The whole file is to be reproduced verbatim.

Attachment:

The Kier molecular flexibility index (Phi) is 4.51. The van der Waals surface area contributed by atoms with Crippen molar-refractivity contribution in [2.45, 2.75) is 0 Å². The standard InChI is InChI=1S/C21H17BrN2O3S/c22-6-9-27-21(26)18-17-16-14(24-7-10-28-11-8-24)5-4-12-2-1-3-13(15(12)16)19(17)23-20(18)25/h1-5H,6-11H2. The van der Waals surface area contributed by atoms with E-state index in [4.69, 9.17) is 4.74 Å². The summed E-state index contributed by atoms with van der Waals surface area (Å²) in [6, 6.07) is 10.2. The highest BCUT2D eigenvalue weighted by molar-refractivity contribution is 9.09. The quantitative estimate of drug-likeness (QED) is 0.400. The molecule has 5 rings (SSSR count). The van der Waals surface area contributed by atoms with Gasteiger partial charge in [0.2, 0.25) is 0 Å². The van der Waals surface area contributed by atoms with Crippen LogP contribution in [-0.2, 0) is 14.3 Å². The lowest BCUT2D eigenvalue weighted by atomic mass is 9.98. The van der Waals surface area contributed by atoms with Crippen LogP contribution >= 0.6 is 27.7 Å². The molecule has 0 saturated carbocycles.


The Kier molecular flexibility index (Phi) is 4.51. The van der Waals surface area contributed by atoms with Crippen molar-refractivity contribution in [2.45, 2.75) is 0 Å². The standard InChI is InChI=1S/C21H17BrN2O3S/c22-6-9-27-21(26)18-17-16-14(24-7-10-28-11-8-24)5-4-12-2-1-3-13(15(12)16)19(17)23-20(18)25/h1-5H,6-11H2. The van der Waals surface area contributed by atoms with E-state index in [4.69, 9.17) is 4.74 Å². The summed E-state index contributed by atoms with van der Waals surface area (Å²) in [6, 6.07) is 10.2. The highest BCUT2D eigenvalue weighted by molar-refractivity contribution is 9.09. The quantitative estimate of drug-likeness (QED) is 0.400. The molecule has 5 rings (SSSR count). The van der Waals surface area contributed by atoms with Gasteiger partial charge in [0.2, 0.25) is 0 Å². The van der Waals surface area contributed by atoms with Crippen LogP contribution in [-0.2, 0) is 14.3 Å². The lowest BCUT2D eigenvalue weighted by atomic mass is 9.98. The van der Waals surface area contributed by atoms with Crippen LogP contribution >= 0.6 is 27.7 Å². The molecule has 0 saturated carbocycles.